Grant backdating


The company's stock had performed very well, although in 2006, after the allegations surfaced, it announced that it would be restating earnings.

An analysis of the likelihood that Mc Guire's options could have been as felicitously times as they were showed that the odds were millions to one against it. The state, however, has not taken a position on the merits of the claims.

On April 19, 2006, Minnesota Attorney General Mike Hatch asked to intervene in a shareholder lawsuit against United Health Group (Brandin v. Hatch said that the importance of the company to the state's health care system meant that if there were substantial and unjustified costs, Minnesotans could be harmed.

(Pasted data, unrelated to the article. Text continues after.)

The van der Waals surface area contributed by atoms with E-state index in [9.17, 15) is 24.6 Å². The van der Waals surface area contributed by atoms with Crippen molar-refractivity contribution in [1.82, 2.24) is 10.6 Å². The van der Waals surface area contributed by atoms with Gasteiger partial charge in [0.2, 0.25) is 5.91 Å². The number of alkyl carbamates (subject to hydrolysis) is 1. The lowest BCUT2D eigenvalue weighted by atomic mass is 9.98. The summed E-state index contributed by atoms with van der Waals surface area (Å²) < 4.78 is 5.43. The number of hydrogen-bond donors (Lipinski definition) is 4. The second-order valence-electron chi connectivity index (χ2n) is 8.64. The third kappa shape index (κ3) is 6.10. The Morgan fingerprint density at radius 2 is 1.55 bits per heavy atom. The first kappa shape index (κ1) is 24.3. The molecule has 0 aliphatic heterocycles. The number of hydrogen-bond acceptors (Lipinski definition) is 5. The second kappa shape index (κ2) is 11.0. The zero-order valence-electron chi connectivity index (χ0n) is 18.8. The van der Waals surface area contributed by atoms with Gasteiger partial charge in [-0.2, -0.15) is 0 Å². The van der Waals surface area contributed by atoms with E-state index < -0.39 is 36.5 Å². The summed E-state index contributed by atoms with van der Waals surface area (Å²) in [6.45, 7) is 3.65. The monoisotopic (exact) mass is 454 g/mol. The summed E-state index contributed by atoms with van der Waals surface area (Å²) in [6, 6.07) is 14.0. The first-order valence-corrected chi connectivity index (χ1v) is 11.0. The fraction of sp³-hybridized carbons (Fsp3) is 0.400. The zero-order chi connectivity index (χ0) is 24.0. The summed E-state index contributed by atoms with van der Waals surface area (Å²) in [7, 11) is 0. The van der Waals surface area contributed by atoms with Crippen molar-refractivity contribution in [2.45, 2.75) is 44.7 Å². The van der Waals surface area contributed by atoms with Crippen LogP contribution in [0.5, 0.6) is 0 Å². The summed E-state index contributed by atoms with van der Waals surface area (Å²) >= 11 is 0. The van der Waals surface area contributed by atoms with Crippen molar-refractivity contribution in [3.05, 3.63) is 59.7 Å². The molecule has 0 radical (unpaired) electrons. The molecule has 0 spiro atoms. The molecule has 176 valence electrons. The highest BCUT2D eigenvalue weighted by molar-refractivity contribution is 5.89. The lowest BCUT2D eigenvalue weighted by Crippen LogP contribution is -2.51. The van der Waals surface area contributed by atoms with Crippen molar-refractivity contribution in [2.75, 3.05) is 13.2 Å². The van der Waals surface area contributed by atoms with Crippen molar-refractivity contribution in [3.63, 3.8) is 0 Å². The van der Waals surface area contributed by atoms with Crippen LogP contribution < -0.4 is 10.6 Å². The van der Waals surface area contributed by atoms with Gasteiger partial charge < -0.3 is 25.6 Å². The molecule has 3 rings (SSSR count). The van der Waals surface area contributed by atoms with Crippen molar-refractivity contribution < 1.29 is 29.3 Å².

Backdating is not per se illegal, but, under the Sarbanes-Oxley Act, top executives must report grants made to them within two days of the grant (before Sarbanes-Oxley, it was 45 days).

For its part, the company must report failure to comply on its annual proxy statement.

More telling, only 0.9% of the scheduled grants showed a pattern of fortuitous timing, strong proof that the pattern in unscheduled grants could not be the result of random variation.